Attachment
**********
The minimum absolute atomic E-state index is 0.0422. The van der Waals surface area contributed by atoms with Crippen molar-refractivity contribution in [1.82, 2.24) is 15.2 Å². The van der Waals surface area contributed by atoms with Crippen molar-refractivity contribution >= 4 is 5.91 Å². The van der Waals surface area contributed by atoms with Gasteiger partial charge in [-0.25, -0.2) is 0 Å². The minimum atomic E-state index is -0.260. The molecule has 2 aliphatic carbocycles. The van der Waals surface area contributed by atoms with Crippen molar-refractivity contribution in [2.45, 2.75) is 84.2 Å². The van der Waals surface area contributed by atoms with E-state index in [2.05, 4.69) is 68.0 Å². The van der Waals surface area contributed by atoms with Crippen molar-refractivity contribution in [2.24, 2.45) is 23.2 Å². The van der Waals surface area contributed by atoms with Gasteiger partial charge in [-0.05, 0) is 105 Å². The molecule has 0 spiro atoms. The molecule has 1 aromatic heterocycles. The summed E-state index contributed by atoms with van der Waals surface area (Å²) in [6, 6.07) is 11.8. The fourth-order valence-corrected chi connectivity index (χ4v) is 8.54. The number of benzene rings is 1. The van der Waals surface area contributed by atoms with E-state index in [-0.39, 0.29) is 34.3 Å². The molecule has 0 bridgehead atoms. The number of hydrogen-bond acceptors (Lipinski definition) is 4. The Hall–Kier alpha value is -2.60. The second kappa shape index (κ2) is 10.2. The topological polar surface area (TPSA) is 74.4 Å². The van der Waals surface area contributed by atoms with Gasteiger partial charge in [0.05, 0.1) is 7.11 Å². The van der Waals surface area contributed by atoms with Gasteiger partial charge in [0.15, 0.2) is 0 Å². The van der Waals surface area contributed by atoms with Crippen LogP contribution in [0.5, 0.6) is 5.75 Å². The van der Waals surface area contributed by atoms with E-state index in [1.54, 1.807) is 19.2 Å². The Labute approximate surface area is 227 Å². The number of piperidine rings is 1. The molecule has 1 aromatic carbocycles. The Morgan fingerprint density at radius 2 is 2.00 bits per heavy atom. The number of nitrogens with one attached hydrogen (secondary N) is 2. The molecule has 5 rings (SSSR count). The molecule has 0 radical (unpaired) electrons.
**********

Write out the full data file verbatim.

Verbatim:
The minimum absolute atomic E-state index is 0.0422. The van der Waals surface area contributed by atoms with Crippen molar-refractivity contribution in [1.82, 2.24) is 15.2 Å². The van der Waals surface area contributed by atoms with Crippen molar-refractivity contribution >= 4 is 5.91 Å². The van der Waals surface area contributed by atoms with Gasteiger partial charge in [-0.25, -0.2) is 0 Å². The minimum atomic E-state index is -0.260. The molecule has 2 aliphatic carbocycles. The van der Waals surface area contributed by atoms with Crippen molar-refractivity contribution in [2.45, 2.75) is 84.2 Å². The van der Waals surface area contributed by atoms with E-state index in [2.05, 4.69) is 68.0 Å². The van der Waals surface area contributed by atoms with Crippen molar-refractivity contribution in [2.24, 2.45) is 23.2 Å². The van der Waals surface area contributed by atoms with Gasteiger partial charge in [-0.05, 0) is 105 Å². The molecule has 0 spiro atoms. The molecule has 1 aromatic heterocycles. The summed E-state index contributed by atoms with van der Waals surface area (Å²) in [6, 6.07) is 11.8. The fourth-order valence-corrected chi connectivity index (χ4v) is 8.54. The number of benzene rings is 1. The van der Waals surface area contributed by atoms with E-state index in [-0.39, 0.29) is 34.3 Å². The molecule has 0 bridgehead atoms. The number of hydrogen-bond acceptors (Lipinski definition) is 4. The Hall–Kier alpha value is -2.60. The second kappa shape index (κ2) is 10.2. The topological polar surface area (TPSA) is 74.4 Å². The van der Waals surface area contributed by atoms with Gasteiger partial charge in [0.05, 0.1) is 7.11 Å². The van der Waals surface area contributed by atoms with Gasteiger partial charge in [0.15, 0.2) is 0 Å². The van der Waals surface area contributed by atoms with Crippen LogP contribution in [0.5, 0.6) is 5.75 Å². The van der Waals surface area contributed by atoms with E-state index in [1.54, 1.807) is 19.2 Å². The Labute approximate surface area is 227 Å². The number of piperidine rings is 1. The molecule has 1 aromatic carbocycles. The Morgan fingerprint density at radius 2 is 2.00 bits per heavy atom. The number of nitrogens with one attached hydrogen (secondary N) is 2. The molecule has 5 rings (SSSR count). The molecule has 0 radical (unpaired) electrons.